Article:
4) China is definitely a competitor. Carrier air conditioning moved most of its manufacturing to China. From my father's experience, there is more scrape and you may not know what you are going to get, but it can be a lot cheaper because overhead is much cheaper.

5) There should be more flexibility in education. It seems there is a bias in what is taught because people who work at Universities determine what should be taught. I got a lot of flack on this message board because I did not feel that the time I spent studying languages was worth the effort. I was diagnosed with dyslexia at a young age, why should I learn French. (Oh, I can speak Russian, which I taught myself to get and keep the girl of course.) Project management would have helped a lot more. Why not programming, Java is a language? One needs to know how to program these machines. One needs to understand metals. There are history departments in colleges and we study history in High School. Why can't we study industrial engineering in High School? I think Germany does a good job of this.

6) Social problems affect manufacturing. What I heard on an econotalk podcast, the breakup of families and poor relationships have affected the lower classes of society worse than the higher classes of society. This had an effect on my father's factory. There were a lot of people with personal problems. At times, my Dad helped, and it did affect the business since the people were less reliable. He tried hiring people out of prison, but they had a hard time showing up to work and working 40 hours a week. The customer expects that the jobs will get done on time and on budget whether or not the employee wants to show up or call in sick. I suspect that his taxes, i.e. expenses, were higher in order to pay for the people who could not hold down the job when they weren't working.

7) The machines are more automated today so less people are needed. I remember the Bridgeports that one person would work on to create one part like a sculptor. Now, they used computerized machines build in Japan. They are always made in Japan because those machines don’t breakdown like the American made machines.

Steve Sailer writes:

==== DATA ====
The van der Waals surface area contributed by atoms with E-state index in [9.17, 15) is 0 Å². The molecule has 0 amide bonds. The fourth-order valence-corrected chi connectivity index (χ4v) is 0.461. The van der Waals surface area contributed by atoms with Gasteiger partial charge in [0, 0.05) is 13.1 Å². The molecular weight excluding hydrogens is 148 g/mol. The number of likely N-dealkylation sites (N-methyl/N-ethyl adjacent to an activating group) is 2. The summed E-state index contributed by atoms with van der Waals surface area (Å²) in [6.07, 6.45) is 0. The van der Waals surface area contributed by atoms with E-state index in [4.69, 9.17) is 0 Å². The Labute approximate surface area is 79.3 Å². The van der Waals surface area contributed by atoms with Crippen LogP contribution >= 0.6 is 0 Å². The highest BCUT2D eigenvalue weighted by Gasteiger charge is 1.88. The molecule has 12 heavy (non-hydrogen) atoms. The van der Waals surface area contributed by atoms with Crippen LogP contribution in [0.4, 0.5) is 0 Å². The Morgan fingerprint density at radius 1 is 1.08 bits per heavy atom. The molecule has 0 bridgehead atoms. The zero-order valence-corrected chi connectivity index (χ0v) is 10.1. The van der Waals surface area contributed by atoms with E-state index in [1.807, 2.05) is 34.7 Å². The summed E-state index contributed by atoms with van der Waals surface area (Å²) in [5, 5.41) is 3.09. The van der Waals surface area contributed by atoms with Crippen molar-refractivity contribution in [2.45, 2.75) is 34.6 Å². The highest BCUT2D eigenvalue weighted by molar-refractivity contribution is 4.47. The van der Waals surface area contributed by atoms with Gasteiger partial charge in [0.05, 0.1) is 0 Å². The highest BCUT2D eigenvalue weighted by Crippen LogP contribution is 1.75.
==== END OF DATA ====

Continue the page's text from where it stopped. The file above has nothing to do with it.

Meanwhile, we were letting in millions of illegal aliens to compete with these millions of laid-off American citizens for the McJobs.

Bostonian writes:

What was the hourly compensation (including pension and health benefits) of the GM factory workers in Janesville? What is their average hourly compensation now at their new jobs -- for those who have jobs? I would not be surprised if it were 50% or more lower. If so, even a deep cut cut in compensation, say 1/3, would have left the GM workers better off than they are now. The UAW probably would not allow this.

Samuel writes:

As Goes Janesville is a very important depiction of what life is like for most of us: The 47% and the 99%. Since I live in Madison, WI, what is interesting to me is a contrast between the two cities. Madison, sarcastically called a liberal enclave that is clueless about reality has an unemployment rate about half that of Janesville. Indeed, one of the lowest unemployment rates in Wisconsin. I wonder, does a more liberal outlook create better opportunities?

stuhlmann writes:

Perhaps Madison owes its lower unemployment rate to the fact that it is the state capital and is home to lots of government jobs.

MG writes:


I think we should be more specific about the challenge in question as being the decline in the number of lower-skill manufacturing jobs (as opposed to manufacturing value added, higher-skill manufacturing employment, localized employement mismatches, etc.) In this and most cases analysis via documentariesis almost always overbroad.

As to the challenges we could all agree exist, the first one would have to be how to change our high school(post high school)education to provide the educational attainment that would afford a person with an average IQ to be productive as a higher-skilled employee. This is truly the low hanging fruit, since we could not be doing worse at it than what we currently do(a point that comes across in RobP's inisightful story). (And plenty of alternative models exist.)

The second challenge is to better understand the diversity of the all commercial activities which ought to provide take-out employment for non-college educated professionals. (And I say professionals, because no job nowadays can simply be considered a task. And this is more of an issue of attitide rather than an aptitude.) I think your colleague at Booth has focused on construction being the "take-out industry", and it is certainly the most visible, as it was the industry for which labor demand was most artificially juiced. (Also, because our bias is to think that a former manufacturer labor must transition to something that builds things.) However, there are many other functions in many other industries that serve (could serve) the same role: transportation, maintenance, repair, would love to see an analysis which maps out all those functions, almost all of which expand due to trade, to see how intractable the problem of repositiioning labor really is.

Anonymous writes:

At the end of the day, it's all about automation. The irony is manufacturing for the US market will "return" to the US, but it'll employ very few people.

One thing that's interesting is to sit for a couple hours and watch "How It's Made" on the science channel. For "cheap" items, you rarely see a human, and see lots of big machines handing items to each other. Anything where you see lots of humans, you'll see high unit prices (and possibly a field ripe for automation).